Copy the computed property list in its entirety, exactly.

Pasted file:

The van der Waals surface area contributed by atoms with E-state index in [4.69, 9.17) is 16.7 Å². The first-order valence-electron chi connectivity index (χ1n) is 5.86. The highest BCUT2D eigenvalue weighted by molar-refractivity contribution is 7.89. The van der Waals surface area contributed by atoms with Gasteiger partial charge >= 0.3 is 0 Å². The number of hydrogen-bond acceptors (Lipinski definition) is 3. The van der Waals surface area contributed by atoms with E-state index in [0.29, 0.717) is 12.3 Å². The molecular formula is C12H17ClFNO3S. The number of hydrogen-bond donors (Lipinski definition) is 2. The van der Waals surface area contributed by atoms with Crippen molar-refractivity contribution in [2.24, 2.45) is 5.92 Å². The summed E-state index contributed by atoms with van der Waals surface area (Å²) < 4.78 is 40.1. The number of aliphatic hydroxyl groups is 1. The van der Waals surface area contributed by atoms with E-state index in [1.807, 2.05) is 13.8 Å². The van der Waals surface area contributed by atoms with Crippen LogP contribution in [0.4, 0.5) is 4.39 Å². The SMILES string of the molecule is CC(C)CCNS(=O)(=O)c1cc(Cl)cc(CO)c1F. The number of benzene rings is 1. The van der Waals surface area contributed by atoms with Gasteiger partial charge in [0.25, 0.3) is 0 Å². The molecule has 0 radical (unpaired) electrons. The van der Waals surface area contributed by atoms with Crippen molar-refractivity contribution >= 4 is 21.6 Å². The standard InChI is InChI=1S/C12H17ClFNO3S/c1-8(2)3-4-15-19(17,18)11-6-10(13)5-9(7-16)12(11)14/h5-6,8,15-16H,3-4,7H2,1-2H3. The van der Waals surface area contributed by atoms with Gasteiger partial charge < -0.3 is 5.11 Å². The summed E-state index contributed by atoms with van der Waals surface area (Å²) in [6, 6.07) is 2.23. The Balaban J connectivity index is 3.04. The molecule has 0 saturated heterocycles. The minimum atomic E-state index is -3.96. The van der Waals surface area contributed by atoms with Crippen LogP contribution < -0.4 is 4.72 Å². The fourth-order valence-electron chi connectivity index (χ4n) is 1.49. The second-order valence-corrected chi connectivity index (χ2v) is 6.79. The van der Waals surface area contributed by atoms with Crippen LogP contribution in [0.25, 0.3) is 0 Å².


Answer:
The van der Waals surface area contributed by atoms with E-state index in [4.69, 9.17) is 16.7 Å². The first-order valence-electron chi connectivity index (χ1n) is 5.86. The highest BCUT2D eigenvalue weighted by molar-refractivity contribution is 7.89. The van der Waals surface area contributed by atoms with Gasteiger partial charge >= 0.3 is 0 Å². The number of hydrogen-bond acceptors (Lipinski definition) is 3. The van der Waals surface area contributed by atoms with E-state index in [0.29, 0.717) is 12.3 Å². The molecular formula is C12H17ClFNO3S. The number of hydrogen-bond donors (Lipinski definition) is 2. The van der Waals surface area contributed by atoms with Crippen molar-refractivity contribution in [2.24, 2.45) is 5.92 Å². The summed E-state index contributed by atoms with van der Waals surface area (Å²) < 4.78 is 40.1. The number of aliphatic hydroxyl groups is 1. The van der Waals surface area contributed by atoms with E-state index in [1.807, 2.05) is 13.8 Å². The van der Waals surface area contributed by atoms with Crippen LogP contribution in [0.4, 0.5) is 4.39 Å². The SMILES string of the molecule is CC(C)CCNS(=O)(=O)c1cc(Cl)cc(CO)c1F. The number of benzene rings is 1. The van der Waals surface area contributed by atoms with Gasteiger partial charge in [0.25, 0.3) is 0 Å². The molecule has 0 radical (unpaired) electrons. The van der Waals surface area contributed by atoms with Crippen molar-refractivity contribution >= 4 is 21.6 Å². The standard InChI is InChI=1S/C12H17ClFNO3S/c1-8(2)3-4-15-19(17,18)11-6-10(13)5-9(7-16)12(11)14/h5-6,8,15-16H,3-4,7H2,1-2H3. The van der Waals surface area contributed by atoms with Gasteiger partial charge < -0.3 is 5.11 Å². The summed E-state index contributed by atoms with van der Waals surface area (Å²) in [6, 6.07) is 2.23. The Balaban J connectivity index is 3.04. The molecule has 0 saturated heterocycles. The minimum atomic E-state index is -3.96. The van der Waals surface area contributed by atoms with Crippen LogP contribution < -0.4 is 4.72 Å². The fourth-order valence-electron chi connectivity index (χ4n) is 1.49. The second-order valence-corrected chi connectivity index (χ2v) is 6.79. The van der Waals surface area contributed by atoms with Crippen LogP contribution in [0.25, 0.3) is 0 Å².